Part of a series of "social problem" pictures made by the director-producer team of Basil Dearden and Michael Relph, Victim was a genuine landmark in British cinema on its original release in 1961, as the first ever British film to use the word "homosexual". If it now appears quaintly old-fashioned in its attitudes and assumptions, it still impresses thanks to Dirk Bogarde's performance as the closeted middle-aged barrister, who risks his marriage and reputation by pursuing the mystery blackmailers of gay male Londoners.
With Victim, Dearden and Relph had a clear ideological agenda: they were attempting to change the laws which criminalised homosexuality and which thereby encouraged the blackmail of homosexuals. Shooting on location, the filmmakers used the conventions of a noirish thriller (including stylised lighting) to present an audience with a plea for tolerance, sympathy and compassion towards what even the liberal-minded police inspector calls "inverts".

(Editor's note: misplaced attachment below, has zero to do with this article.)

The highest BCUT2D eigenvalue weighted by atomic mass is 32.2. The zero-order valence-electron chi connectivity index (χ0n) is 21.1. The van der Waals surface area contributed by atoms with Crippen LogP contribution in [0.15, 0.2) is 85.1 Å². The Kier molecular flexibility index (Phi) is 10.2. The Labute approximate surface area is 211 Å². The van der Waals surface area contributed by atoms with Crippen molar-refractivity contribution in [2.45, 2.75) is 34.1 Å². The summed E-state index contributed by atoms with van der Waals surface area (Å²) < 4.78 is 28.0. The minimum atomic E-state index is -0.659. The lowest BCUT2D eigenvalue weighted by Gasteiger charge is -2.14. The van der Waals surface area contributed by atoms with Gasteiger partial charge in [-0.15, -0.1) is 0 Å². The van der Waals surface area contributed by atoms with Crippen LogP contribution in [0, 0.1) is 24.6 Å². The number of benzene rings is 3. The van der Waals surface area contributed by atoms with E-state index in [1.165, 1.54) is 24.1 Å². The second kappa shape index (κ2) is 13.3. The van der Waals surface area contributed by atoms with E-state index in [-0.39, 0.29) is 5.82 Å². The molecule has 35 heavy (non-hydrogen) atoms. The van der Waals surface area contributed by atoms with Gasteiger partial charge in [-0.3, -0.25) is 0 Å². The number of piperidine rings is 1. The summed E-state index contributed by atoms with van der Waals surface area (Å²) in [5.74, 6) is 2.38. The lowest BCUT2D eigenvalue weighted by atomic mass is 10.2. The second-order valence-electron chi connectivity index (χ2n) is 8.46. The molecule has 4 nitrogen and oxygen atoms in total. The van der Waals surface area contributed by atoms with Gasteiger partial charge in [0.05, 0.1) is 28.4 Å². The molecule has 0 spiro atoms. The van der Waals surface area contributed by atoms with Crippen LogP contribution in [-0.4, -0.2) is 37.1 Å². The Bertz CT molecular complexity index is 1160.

"THE FILM HAS DATED IN OBVIOUS WAYS"
Viewed some 45 years on, the film has dated in obvious ways, not least in the way the script restricts characters to particular viewpoints. Victim might depict a cross-section of gay life, which spans different classes and occupations, yet it patronisingly treats those who experience same-sex desires as "unfortunate devils" for whom there is "no magic cure". But the intensity of Bogarde's portrayal of Melville Tarr, not least where the character confesses to his shocked wife (Sylvia Syms) his passionate feelings for a younger man, compensate for the film's well-intentioned cautiousness.